The term “material” as used herein encompasses the full range of materials that can be targets for illumination. The term “transillumination” refers to an illumination method whereby light is directed at least in part through a material, wherein the characteristics of the light are regarded by a viewer or a sensor after the light has passed through the material. As an example of transillumination, illumination from a gastroscope can be directed through the wall of the stomach and through the overlying soft tissues so that a site can be identified for placement of a percutaneous endoscopic gastrostomy tube. As another example of transillumination, a light can be directed at a surface of a tissue mass to determine whether it is cystic or solid. A cystic mass is said to transilluminate, this term referring to the fact that light passes through the mass to be perceptible by an observer at a site remote from the site of the incident light.
A plurality of positioning systems can be envisioned by practitioners in these arts that will conform to the features of the particular material being illuminated. For example, a positioning system adapted for microsurgery can be mounted on an operating microscope and can be controlled by a control module suitable for receiving positioning input from the microsurgeons. As one option for a positioning system to be used in microsurgery or other surgical procedures, a foot pedal system can provide positioning input, either using a foot-operated button, pedal or slide. As an alternative option, a manual control can be adapted for placement in the sterile field by convering the manual control with a sterile plastic bag or sheet so the microsurgeon can manipulate the control manually without compromising sterile technique.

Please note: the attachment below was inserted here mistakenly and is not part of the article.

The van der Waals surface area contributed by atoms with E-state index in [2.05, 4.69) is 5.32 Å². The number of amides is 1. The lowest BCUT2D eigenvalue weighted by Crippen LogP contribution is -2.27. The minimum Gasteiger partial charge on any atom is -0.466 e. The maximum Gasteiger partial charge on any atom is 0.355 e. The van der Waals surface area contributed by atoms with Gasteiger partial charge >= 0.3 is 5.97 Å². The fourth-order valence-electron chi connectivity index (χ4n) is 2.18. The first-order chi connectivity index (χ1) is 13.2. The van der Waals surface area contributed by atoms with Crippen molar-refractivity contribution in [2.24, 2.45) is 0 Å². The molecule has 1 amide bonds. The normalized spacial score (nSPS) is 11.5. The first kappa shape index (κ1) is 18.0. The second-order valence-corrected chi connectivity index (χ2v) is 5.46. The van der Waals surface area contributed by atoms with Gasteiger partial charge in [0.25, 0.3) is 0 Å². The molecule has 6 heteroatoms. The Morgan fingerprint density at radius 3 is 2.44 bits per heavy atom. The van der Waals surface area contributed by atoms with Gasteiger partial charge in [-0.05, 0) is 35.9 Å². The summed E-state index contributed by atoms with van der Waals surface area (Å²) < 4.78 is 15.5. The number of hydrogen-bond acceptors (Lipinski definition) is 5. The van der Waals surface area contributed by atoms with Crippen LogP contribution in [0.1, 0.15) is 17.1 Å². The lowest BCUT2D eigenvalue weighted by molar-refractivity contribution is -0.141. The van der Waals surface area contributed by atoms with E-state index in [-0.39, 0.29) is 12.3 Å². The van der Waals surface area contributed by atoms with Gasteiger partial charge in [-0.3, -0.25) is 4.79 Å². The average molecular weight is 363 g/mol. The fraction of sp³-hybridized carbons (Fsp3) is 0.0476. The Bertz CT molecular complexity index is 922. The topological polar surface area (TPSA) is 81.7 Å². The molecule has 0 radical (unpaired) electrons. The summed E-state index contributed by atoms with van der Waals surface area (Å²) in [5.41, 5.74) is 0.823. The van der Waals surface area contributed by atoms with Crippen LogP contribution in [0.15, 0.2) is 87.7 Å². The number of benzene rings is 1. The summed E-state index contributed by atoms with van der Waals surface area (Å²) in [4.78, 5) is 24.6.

As an example of a positioning system, a standard surgical light fixture can be equipped with an LED system as disclosed herein. The standard surgical light fixture is capable of positioning the LED system in a spatial relationship with the material being illuminated whereby the LED system illuminates the material. This positioning system can be adjusted manually in the standard fashion well-known to surgical practitioners. Alternatively, the positioning system can be controlled in response to signals input from a separate control module. The positioning system can change its position to illuminate materials designated by the operator, either in response to direct input into the control module or as a response to signals transmitted to a sensor apparatus. Other embodiments of positioning systems can be envisioned by those skilled in these arts. The scope of the term “positioning system” is not to be limited by the embodiment illustrated in this figure. A plurality of other positioning systems can be envisioned consistent with the systems and methods described herein.
In the illustrated embodiment, the positioning arm 2032 has a plurality of articulations 2040 permitting its three-dimensional motion. In the illustrated embodiment, the articulations 2040 are arranged to provide the flexibility required by a particular technical application. Positioning can be accomplished with other mechanisms besides those depicted in